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The Queen of Spades: Bolshoi Opera (1983)

| Music | Video 1983
It is rare when four of the Bolshoi's greatest stars appear together in their home theatre in one of Russian opera's masterpieces. The opera was Tchaikovsky's, The Queen Of Spades, (Pique ... See full summary »


Alexander Pushkin (based on the short story of the same name by), Modest Tchaikovsky (libretto)


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Credited cast:
Yelena Obraztsova Yelena Obraztsova ... Old Countess
Juri Mazurok Juri Mazurok ... Yeletski
Rest of cast listed alphabetically:
Vladimir Atlantov Vladimir Atlantov ... Herman
Tamara Malashkina Tamara Malashkina ... Lisa


It is rare when four of the Bolshoi's greatest stars appear together in their home theatre in one of Russian opera's masterpieces. The opera was Tchaikovsky's, The Queen Of Spades, (Pique Dame). With a libretto written by the composer's brother, Modest, this tale of terror, with a plot involving obsessive love and gambling, hallucinations and descent into madness never fails to have a profound effect on its audience. The Bolshoi's production is riveting, with sumptuous sets and costumes, and the famed Bolshoi chorus and corps de ballet are at their most elegant and spectacular. Written by G. Forman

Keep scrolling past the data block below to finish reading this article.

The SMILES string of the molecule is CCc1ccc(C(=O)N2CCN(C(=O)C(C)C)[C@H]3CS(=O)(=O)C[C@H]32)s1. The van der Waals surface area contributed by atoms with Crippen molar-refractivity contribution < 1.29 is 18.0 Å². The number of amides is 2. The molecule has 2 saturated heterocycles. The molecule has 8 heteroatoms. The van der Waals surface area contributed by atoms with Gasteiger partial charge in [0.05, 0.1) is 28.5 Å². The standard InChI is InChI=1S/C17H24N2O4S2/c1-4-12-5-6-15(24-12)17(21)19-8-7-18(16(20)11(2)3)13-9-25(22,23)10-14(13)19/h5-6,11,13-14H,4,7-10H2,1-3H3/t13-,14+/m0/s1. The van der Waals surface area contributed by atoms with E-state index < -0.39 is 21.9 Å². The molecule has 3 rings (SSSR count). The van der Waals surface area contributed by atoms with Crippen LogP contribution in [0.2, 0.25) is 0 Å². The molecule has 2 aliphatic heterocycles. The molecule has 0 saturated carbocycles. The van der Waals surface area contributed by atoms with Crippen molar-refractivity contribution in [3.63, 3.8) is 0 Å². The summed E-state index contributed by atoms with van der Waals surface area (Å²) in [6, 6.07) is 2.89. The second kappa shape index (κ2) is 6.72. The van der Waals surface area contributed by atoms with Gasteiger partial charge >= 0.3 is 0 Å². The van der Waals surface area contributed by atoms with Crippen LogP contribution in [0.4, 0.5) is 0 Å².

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Soviet Union



Release Date:

1983 (USA) See more »

Also Known As:

Пиковая дама See more »

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User Reviews

Mostly compelling stuff
11 September 2012 | by TheLittleSongbirdSee all my reviews

The Queen of Spades is one of Tchaikovsky's best works. In regard to his operas, I have more of a preference to Eugene Onegin but Queen of Spades is perhaps his most dramatically concise. This production from Bolshoi is very good and compelling. I personally do put the 1961 Tikhamirov film and the Felicty Palmer- as Countess- production over this one, but really stood out here was how authentic it sounded and looked, sounding and looking very Russian.

I found it a very elegant production to look at. The set design for Lisa's Act 3 scene on the bank of the canal is particularly splendid. The costumes are similarly costumes especially the Countess and Yeletsky's, and the dancing is fabulous. The orchestral playing has the lushness and power you would expect from any orchestra performing Tchaikovsky or any other late romantic. The first clarinet is especially good. Yuri Simonov's conducting is full of passion or spirit, nothing rushes or drags. The staging is compelling especially in Herman's soliloquy and in the card scene.

As for the performances they are very good. Particularly good is Elena Obraztsova's Countess, she is very intimidating and there is a rich fullness to her voice. Vladimir Atlantov I have often encountered criticisms of him being overly-stentorian. I can understand that, I find his singing thrilling and very strong though in want of more nuances. Dramatically he is right on the money, Herman's descent into madness is very intense. Tamara Milashkina is a vocally alluring Lisa, and there are times where she is authoritative and movingly melancholic. However, overall dramatically she is rather static, a little too stand-and-deliver and somewhat stereotypical too often. Yuri Mazourk is a passionate and eloquent Yeletsky, though some of his singing could have had more warmth and beauty to it.

Overall, compellingly authentic stuff if not my favourite. 8/10 Bethany Cox

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